to the septuple fullness of the Lord's Holy Spirit.9
Local Sessions of Presbyters meet under moderatorship of a Preaching Elder.10 Between such Sessions and the General Assembly — stand all the regional Presbyteries. Each of these latter is also named ‘Classis' or Kleesis (alias that which is convened from the called -out Church or Ek-klees-ia). For the meetings of those presbyterial ‘Classes' or ‘Regional Presbyteries’ are regularly called, in order to discharge the functions mentioned in our next section.
In many respects, the regional Presbytery is the most important of all presbyterial bodies. For it stands between the Elders-over-ten locally, and the Elders-overthousand provincially — and it very clearly links the former to the latter.11
Every regional Presbytery should manifest at least the following functions. A, training & ordaining and discipling & disciplining Preaching Elders for the Christian Church.12 B sending Ministers alias Missionaries into established Congregations and also creating new ones.13 C, hearing appeals from local Sessions of Elders.14 D, sending sufficient delegated representatives to the General Assembly.15 E
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administering the various decisions of the General Assembly.16 F, advising and also direction the local Sessions in matters of regional concern.17
The Westminster Assembly's Form of Presbvterial Church Government
This was an original Presbyterian Standard for all of the British Isles. It is yet, for very many Churches, even today. Here follow some of its wise words.
"The Scripture doth hold out a Presbytery in a church.18 A Presbytery consisteth of Ministers of the Word, and such other Publick Officers as are agreeable to and warranted by the Word of God to be Church-Governors — to join with the Ministers in the government of the Church.19 The Scripture doth hold forth that many particular Congregations may be under one presbyterial government…. That these many Congregations were one Church, and that they were under one presbyterial government, appeareth.20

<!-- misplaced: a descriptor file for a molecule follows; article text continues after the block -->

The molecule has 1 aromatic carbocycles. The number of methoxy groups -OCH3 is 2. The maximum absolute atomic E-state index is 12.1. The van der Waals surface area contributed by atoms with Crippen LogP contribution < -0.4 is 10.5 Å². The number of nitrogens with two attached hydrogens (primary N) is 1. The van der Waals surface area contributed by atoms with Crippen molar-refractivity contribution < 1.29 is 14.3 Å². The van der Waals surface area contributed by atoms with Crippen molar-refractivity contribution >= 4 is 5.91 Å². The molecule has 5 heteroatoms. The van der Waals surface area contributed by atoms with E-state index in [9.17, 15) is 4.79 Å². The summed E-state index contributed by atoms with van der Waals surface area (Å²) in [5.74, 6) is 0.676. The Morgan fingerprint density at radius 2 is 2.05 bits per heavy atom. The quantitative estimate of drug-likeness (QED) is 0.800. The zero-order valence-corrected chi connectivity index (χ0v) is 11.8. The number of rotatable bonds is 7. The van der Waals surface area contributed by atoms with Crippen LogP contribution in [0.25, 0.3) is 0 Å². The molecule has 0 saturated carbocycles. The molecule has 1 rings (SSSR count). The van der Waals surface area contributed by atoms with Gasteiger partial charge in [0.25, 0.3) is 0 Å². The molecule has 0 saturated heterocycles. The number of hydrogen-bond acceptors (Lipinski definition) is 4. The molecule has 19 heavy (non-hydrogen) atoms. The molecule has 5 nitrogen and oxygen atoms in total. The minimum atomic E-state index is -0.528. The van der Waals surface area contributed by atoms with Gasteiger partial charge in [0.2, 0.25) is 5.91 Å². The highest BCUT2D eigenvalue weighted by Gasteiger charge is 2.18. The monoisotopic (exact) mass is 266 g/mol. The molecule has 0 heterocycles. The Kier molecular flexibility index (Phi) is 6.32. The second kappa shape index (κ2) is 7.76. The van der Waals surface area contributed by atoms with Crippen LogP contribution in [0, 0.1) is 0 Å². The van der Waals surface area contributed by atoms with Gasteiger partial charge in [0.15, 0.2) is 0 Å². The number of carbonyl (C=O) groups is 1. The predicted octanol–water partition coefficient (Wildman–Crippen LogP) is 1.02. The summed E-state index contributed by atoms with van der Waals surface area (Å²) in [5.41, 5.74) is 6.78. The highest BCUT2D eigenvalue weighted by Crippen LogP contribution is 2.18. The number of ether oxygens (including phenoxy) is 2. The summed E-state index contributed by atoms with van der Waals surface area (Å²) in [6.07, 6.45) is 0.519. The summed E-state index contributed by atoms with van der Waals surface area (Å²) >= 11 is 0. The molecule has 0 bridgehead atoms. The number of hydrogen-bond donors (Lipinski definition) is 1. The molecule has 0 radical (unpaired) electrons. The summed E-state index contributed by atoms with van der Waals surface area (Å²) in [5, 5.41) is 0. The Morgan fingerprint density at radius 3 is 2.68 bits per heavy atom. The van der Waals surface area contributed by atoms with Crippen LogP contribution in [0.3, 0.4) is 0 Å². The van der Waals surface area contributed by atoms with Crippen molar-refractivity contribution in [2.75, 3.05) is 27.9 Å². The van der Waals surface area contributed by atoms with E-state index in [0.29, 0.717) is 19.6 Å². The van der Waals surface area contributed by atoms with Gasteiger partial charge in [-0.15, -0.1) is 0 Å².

"The Scripture doth hold out another sort of [General] Assemblies for the government of the Church, beside classical and congregational — all which we call Synodical.21 Pastors and Teachers and other Church-Governors (as also other fit persons when it shall be deemed expedi-ent) are Members of those Assembles which we call Synodical, where they have a lawful calling thereunto. Synodical Assemblies may lawfully be of several sorts — as provincial, national, and oecumenical. It is lawful and agreeable to the Word of God that there be a subordination of congregational, classical, provincial and national assemblies — for the government of the Church" of the Lord Jesus Christ, here and now, on Earth.
Ordination not by Congregations nor by Ministers but by Presbyteries "Ordination" explains Westminster, "is the act of a Presbytery…. The power of ordering the whole work of ordination, is in the whole Presbytery…. Whether these Congregations be fixed or not fixed… is indif-ferent as to the point of ordination22….
"It is very re-quisite that no single Congregation that can conveniently associate, do assume to itself all and sole power in ordination…. There is no ex-ample in Scripture that any single Congregation which might conveniently associate, did assume to itself all and sole power in ordination….
"There is in Scripture example of an ordination in a Presbytery over divers Congregations; as in the Church of Jerusalem, where were many Congrega-tions. These many Congregations were under one Presbytery, and this Presbytery did ordain. The Preaching Presbyters orderly associated either in cities or neighbouring villages, are those to whom the imposition of hands doth appertain for those Congregations within their bounds….
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